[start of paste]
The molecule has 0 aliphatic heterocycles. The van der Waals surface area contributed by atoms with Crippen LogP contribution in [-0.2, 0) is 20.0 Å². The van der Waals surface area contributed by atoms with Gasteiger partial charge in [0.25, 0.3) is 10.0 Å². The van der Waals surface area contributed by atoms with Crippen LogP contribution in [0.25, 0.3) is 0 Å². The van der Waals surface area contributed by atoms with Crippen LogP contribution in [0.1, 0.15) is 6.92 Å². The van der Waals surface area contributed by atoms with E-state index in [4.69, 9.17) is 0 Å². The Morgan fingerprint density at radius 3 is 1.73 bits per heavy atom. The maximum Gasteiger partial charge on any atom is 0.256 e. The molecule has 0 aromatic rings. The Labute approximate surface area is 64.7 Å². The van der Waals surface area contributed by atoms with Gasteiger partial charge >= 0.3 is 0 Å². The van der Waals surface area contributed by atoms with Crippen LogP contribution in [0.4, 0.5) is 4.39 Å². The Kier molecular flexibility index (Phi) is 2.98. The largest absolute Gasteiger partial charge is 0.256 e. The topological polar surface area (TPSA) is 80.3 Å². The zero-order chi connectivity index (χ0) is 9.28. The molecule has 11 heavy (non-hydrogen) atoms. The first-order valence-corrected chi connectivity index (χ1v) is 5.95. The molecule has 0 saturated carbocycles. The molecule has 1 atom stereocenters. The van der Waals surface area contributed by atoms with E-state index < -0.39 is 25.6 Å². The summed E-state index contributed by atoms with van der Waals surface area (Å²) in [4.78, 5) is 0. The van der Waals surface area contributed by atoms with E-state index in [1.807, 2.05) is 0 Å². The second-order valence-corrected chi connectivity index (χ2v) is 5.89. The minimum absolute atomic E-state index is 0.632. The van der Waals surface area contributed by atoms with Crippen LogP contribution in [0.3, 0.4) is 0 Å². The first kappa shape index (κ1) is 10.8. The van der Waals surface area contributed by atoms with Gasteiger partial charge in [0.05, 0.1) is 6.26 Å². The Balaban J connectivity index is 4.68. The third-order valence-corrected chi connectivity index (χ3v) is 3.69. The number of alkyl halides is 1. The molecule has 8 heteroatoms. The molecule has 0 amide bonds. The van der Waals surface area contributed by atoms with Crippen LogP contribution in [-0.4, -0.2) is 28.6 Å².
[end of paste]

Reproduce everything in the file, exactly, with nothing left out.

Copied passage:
The molecule has 0 aliphatic heterocycles. The van der Waals surface area contributed by atoms with Crippen LogP contribution in [-0.2, 0) is 20.0 Å². The van der Waals surface area contributed by atoms with Gasteiger partial charge in [0.25, 0.3) is 10.0 Å². The van der Waals surface area contributed by atoms with Crippen LogP contribution in [0.25, 0.3) is 0 Å². The van der Waals surface area contributed by atoms with Crippen LogP contribution in [0.1, 0.15) is 6.92 Å². The van der Waals surface area contributed by atoms with E-state index in [4.69, 9.17) is 0 Å². The Morgan fingerprint density at radius 3 is 1.73 bits per heavy atom. The maximum Gasteiger partial charge on any atom is 0.256 e. The molecule has 0 aromatic rings. The Labute approximate surface area is 64.7 Å². The van der Waals surface area contributed by atoms with Gasteiger partial charge >= 0.3 is 0 Å². The van der Waals surface area contributed by atoms with Crippen LogP contribution in [0.4, 0.5) is 4.39 Å². The Kier molecular flexibility index (Phi) is 2.98. The largest absolute Gasteiger partial charge is 0.256 e. The topological polar surface area (TPSA) is 80.3 Å². The zero-order chi connectivity index (χ0) is 9.28. The molecule has 11 heavy (non-hydrogen) atoms. The first-order valence-corrected chi connectivity index (χ1v) is 5.95. The molecule has 0 saturated carbocycles. The molecule has 1 atom stereocenters. The van der Waals surface area contributed by atoms with E-state index < -0.39 is 25.6 Å². The summed E-state index contributed by atoms with van der Waals surface area (Å²) in [4.78, 5) is 0. The van der Waals surface area contributed by atoms with E-state index in [1.807, 2.05) is 0 Å². The second-order valence-corrected chi connectivity index (χ2v) is 5.89. The minimum absolute atomic E-state index is 0.632. The van der Waals surface area contributed by atoms with Crippen LogP contribution in [0.3, 0.4) is 0 Å². The first kappa shape index (κ1) is 10.8. The van der Waals surface area contributed by atoms with Gasteiger partial charge in [0.05, 0.1) is 6.26 Å². The Balaban J connectivity index is 4.68. The third-order valence-corrected chi connectivity index (χ3v) is 3.69. The number of alkyl halides is 1. The molecule has 8 heteroatoms. The molecule has 0 amide bonds. The van der Waals surface area contributed by atoms with Crippen LogP contribution in [-0.4, -0.2) is 28.6 Å².